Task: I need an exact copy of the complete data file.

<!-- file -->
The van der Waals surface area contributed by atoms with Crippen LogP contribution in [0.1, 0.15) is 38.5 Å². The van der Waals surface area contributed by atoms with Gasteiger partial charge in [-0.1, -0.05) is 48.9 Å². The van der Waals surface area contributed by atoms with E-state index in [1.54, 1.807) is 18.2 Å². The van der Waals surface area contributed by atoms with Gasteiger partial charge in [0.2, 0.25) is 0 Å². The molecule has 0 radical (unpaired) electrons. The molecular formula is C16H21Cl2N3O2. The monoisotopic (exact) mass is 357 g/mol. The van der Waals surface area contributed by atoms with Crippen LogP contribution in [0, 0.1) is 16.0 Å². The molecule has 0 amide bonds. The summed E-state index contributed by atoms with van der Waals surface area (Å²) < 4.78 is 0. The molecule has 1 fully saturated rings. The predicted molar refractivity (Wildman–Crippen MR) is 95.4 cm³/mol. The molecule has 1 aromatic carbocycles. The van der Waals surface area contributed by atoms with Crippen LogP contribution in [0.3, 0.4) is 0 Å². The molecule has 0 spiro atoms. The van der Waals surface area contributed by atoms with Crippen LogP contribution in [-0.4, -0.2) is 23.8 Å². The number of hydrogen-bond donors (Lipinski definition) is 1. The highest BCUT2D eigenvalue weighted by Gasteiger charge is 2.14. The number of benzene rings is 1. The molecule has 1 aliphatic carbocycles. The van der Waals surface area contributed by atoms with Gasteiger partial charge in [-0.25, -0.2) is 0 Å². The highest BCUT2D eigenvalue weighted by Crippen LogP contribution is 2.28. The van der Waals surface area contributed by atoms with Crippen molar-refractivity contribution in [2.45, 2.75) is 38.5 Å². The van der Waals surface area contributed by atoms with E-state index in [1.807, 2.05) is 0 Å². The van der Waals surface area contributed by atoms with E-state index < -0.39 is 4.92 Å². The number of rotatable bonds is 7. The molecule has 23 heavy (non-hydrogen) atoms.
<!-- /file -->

The van der Waals surface area contributed by atoms with Crippen LogP contribution in [0.1, 0.15) is 38.5 Å². The van der Waals surface area contributed by atoms with Gasteiger partial charge in [-0.1, -0.05) is 48.9 Å². The van der Waals surface area contributed by atoms with E-state index in [1.54, 1.807) is 18.2 Å². The van der Waals surface area contributed by atoms with Gasteiger partial charge in [0.2, 0.25) is 0 Å². The molecule has 0 radical (unpaired) electrons. The molecular formula is C16H21Cl2N3O2. The monoisotopic (exact) mass is 357 g/mol. The van der Waals surface area contributed by atoms with Crippen LogP contribution in [0, 0.1) is 16.0 Å². The molecule has 0 amide bonds. The summed E-state index contributed by atoms with van der Waals surface area (Å²) < 4.78 is 0. The molecule has 1 fully saturated rings. The predicted molar refractivity (Wildman–Crippen MR) is 95.4 cm³/mol. The molecule has 1 aromatic carbocycles. The van der Waals surface area contributed by atoms with Crippen LogP contribution in [0.3, 0.4) is 0 Å². The molecule has 0 spiro atoms. The van der Waals surface area contributed by atoms with Crippen LogP contribution in [-0.4, -0.2) is 23.8 Å². The number of hydrogen-bond donors (Lipinski definition) is 1. The highest BCUT2D eigenvalue weighted by Gasteiger charge is 2.14. The number of benzene rings is 1. The molecule has 1 aliphatic carbocycles. The van der Waals surface area contributed by atoms with Gasteiger partial charge in [-0.25, -0.2) is 0 Å². The highest BCUT2D eigenvalue weighted by Crippen LogP contribution is 2.28. The van der Waals surface area contributed by atoms with Crippen molar-refractivity contribution in [2.45, 2.75) is 38.5 Å². The van der Waals surface area contributed by atoms with E-state index in [1.807, 2.05) is 0 Å². The van der Waals surface area contributed by atoms with E-state index < -0.39 is 4.92 Å². The number of rotatable bonds is 7. The molecule has 23 heavy (non-hydrogen) atoms.